Switch­ing your elec­tric­i­ty provider when you buy an auto­mo­bile: threat or oppor­tu­ni­ty for utlities?

Increas­ing elec­tric mobil­i­ty requires util­i­ties to posi­tion them­selves strate­gi­cal­ly, irre­spec­tive of their role in the mar­ket. This also entails involve­ment with smart meter­ing sys­tems (Ger­man abbr.: iMSys) beyond the statu­to­ry require­ments. Elec­tric mobil­i­ty and the aim of grid capac­i­ty uti­liza­tion through iMSys not only com­ple­ment one anoth­er – they are pre­con­di­tions for one anoth­er. This is sup­port­ed by the fore­cast reg­is­tra­tion fig­ures for elec­tric vehi­cles on the one hand and, on the oth­er, the envis­aged role for smart meter­ing sys­tems to enable sec­tor convergence.

Smart meter­ing sys­tems facil­i­tate bi-direc­tion­al data com­mu­ni­ca­tion and intel­li­gent con­trol of dis­trib­uted ener­gy resources. This makes it pos­si­ble to con­trol the local load on grids intel­li­gent­ly and thus relieve the strain on them. Elec­tric mobil­i­ty is play­ing a key role in eas­ing the bur­den on elec­tric­i­ty grids. But it can only take on this role if bi-direc­tion­al or intel­li­gent charg­ing is possible.

Growth in e‑mobility and iMSys

In order to make elec­tric vehi­cles viable as flex­i­ble ener­gy stor­age sys­tems or con­trol­lable loads, they must be avail­able in suf­fi­cient quan­ti­ty. The lat­est reg­is­tra­tion fig­ures for 2017 from the Ger­man Fed­er­al Motor Trans­port Author­i­ty (Kraft­fahrt­bun­de­samt) show sig­nif­i­cant increas­es, with 29,436 plug-in hybrids (+114.2%) and 25,056 pure­ly elec­tric auto­mo­biles (+119.6%) reg­is­tered. Fore­casts such as that of the con­sul­tan­cy com­pa­ny PwC envis­age fur­ther growth by 2030 to a mar­ket share for new auto­mo­biles of 30% for pure­ly elec­tric vehi­cles and a fur­ther 40% for hybrids.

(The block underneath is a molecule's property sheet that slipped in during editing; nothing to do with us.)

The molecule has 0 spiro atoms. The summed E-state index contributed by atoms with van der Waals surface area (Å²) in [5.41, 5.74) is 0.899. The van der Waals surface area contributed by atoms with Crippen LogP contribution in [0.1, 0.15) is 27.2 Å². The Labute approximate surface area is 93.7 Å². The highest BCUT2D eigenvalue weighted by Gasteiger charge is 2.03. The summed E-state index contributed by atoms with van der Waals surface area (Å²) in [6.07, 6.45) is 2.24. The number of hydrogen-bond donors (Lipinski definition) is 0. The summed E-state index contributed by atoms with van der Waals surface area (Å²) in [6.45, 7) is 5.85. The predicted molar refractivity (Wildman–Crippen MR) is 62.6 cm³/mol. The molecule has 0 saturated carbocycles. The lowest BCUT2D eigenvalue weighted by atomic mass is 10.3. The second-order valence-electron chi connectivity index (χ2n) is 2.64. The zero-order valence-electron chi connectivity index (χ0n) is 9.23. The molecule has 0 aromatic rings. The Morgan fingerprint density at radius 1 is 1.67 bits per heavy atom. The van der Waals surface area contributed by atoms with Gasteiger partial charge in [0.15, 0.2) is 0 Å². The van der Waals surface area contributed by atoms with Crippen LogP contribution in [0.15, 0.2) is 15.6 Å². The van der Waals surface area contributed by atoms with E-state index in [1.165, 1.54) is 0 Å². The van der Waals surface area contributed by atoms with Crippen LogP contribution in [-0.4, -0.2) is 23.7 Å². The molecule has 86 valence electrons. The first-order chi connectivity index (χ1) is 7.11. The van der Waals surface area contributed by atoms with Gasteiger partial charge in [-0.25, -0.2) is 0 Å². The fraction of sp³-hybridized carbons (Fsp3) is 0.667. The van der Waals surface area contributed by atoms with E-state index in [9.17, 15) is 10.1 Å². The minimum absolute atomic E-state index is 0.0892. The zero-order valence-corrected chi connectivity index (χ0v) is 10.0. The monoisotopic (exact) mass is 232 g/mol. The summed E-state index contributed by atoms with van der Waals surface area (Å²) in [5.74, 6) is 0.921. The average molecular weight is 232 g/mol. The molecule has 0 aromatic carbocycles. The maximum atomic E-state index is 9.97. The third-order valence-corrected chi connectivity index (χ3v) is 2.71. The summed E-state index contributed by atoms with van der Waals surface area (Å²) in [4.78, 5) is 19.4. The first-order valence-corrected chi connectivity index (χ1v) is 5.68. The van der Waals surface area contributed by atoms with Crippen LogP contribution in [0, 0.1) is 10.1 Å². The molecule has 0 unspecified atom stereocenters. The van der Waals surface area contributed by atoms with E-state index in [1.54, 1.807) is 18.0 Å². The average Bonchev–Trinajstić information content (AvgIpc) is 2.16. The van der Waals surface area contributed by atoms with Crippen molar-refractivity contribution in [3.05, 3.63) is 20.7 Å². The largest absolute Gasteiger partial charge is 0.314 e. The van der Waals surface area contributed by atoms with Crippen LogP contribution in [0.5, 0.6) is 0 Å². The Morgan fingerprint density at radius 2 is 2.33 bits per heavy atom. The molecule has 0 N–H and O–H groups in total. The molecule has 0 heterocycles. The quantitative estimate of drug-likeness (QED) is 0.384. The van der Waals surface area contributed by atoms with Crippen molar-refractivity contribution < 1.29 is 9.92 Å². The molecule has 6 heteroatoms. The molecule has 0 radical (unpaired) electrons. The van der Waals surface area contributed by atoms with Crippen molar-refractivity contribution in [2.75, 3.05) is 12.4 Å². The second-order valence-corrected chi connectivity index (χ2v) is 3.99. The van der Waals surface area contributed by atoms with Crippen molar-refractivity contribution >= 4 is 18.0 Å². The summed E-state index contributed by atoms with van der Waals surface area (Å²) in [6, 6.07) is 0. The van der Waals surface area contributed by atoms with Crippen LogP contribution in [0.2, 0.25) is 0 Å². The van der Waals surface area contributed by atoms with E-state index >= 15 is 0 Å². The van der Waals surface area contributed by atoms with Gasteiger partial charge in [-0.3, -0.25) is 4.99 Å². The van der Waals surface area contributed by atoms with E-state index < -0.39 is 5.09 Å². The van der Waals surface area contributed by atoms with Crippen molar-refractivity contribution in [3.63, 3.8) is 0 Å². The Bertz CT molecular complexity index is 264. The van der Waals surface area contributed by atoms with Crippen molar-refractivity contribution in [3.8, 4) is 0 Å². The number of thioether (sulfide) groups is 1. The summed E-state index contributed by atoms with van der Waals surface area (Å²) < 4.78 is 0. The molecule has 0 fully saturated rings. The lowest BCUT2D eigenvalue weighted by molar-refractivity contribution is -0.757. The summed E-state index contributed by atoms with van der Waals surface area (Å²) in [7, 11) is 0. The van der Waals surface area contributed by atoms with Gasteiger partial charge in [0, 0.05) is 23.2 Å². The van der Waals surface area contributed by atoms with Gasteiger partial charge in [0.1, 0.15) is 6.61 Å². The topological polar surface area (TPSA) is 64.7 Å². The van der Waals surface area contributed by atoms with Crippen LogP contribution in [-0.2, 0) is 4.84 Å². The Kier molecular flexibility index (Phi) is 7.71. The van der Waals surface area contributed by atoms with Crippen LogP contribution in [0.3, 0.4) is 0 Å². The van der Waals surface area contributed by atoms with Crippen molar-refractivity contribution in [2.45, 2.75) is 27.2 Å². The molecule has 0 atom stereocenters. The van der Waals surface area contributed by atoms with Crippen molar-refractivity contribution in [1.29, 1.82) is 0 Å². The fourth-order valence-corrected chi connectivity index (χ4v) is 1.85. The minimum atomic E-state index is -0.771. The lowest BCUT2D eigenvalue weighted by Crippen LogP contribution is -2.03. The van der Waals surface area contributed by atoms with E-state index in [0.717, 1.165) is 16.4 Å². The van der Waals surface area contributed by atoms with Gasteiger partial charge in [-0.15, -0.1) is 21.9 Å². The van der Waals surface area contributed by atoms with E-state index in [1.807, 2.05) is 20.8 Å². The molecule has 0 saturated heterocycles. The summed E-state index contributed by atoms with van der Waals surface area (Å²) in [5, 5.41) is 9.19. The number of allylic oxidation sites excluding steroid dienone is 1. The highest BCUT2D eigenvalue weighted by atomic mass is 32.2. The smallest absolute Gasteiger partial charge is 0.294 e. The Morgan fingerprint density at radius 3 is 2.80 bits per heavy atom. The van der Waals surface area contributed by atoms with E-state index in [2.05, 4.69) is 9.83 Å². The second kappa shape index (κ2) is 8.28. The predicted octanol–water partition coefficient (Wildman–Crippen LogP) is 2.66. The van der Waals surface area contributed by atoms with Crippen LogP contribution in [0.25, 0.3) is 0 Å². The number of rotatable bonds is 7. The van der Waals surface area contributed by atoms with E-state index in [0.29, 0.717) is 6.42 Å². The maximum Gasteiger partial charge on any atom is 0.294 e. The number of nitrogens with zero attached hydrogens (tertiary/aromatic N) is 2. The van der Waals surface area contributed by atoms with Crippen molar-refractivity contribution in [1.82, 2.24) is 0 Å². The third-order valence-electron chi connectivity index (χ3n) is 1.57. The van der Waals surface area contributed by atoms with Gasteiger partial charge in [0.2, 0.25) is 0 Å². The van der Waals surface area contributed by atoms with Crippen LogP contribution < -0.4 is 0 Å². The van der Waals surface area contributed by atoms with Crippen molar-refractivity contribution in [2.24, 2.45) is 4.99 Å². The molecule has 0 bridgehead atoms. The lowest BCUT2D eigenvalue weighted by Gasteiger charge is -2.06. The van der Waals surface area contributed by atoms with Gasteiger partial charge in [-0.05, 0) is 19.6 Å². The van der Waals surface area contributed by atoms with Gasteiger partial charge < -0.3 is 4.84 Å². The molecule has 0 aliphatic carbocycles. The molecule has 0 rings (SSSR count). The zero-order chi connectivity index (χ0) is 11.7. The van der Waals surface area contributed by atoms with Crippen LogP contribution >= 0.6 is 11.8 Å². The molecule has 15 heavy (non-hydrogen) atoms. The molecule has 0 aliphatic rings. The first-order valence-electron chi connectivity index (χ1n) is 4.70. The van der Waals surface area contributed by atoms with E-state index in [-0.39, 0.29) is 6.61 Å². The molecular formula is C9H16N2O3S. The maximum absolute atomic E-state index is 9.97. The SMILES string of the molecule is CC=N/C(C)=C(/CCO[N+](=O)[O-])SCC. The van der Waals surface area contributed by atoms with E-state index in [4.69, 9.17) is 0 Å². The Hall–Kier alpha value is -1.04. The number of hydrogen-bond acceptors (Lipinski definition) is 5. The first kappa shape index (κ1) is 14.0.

The growth in iMSys is enshrined in law. The Ger­man Act on the Dig­i­ti­za­tion of the Ener­gy Tran­si­tion pro­vides for com­plete con­ver­sion of the ener­gy sys­tem. The cen­tral point in the Dig­i­ti­za­tion Act is there­fore the intro­duc­tion of smart meter­ing sys­tems, which make it pos­si­ble to con­nect grids, gen­er­a­tion and con­sump­tion with one anoth­er in an effi­cient and intel­li­gent way. The smart meter roll-out is anchored in the Ger­man Meter­ing Point Oper­a­tions Act (MsbG), which reg­u­lates all aspects of instal­la­tion and oper­a­tion of smart meters. What are known as “smart meter gate­ways” (SMG­Ws) han­dle the com­mu­ni­ca­tion and data exchange between con­sumers and pro­duc­ers, and allow inte­gra­tion of the smart meters into the smart grid in a way that com­plies with data pro­tec­tion and secu­ri­ty. The timescale for con­ver­sion is also defined in the MsbG. All con­sumers with an annu­al con­sump­tion over 6,000 kilo­watt hours are to be con­vert­ed to iMSys by 2032. Meter­ing point oper­a­tors can also extend the roll-out to con­sumers below that lev­el. In sum­ma­ry, this means: soon­er or lat­er, all con­sumers will be equipped with a smart meter­ing system.

Elec­tri­fi­ca­tion of the trans­port sec­tor set to continue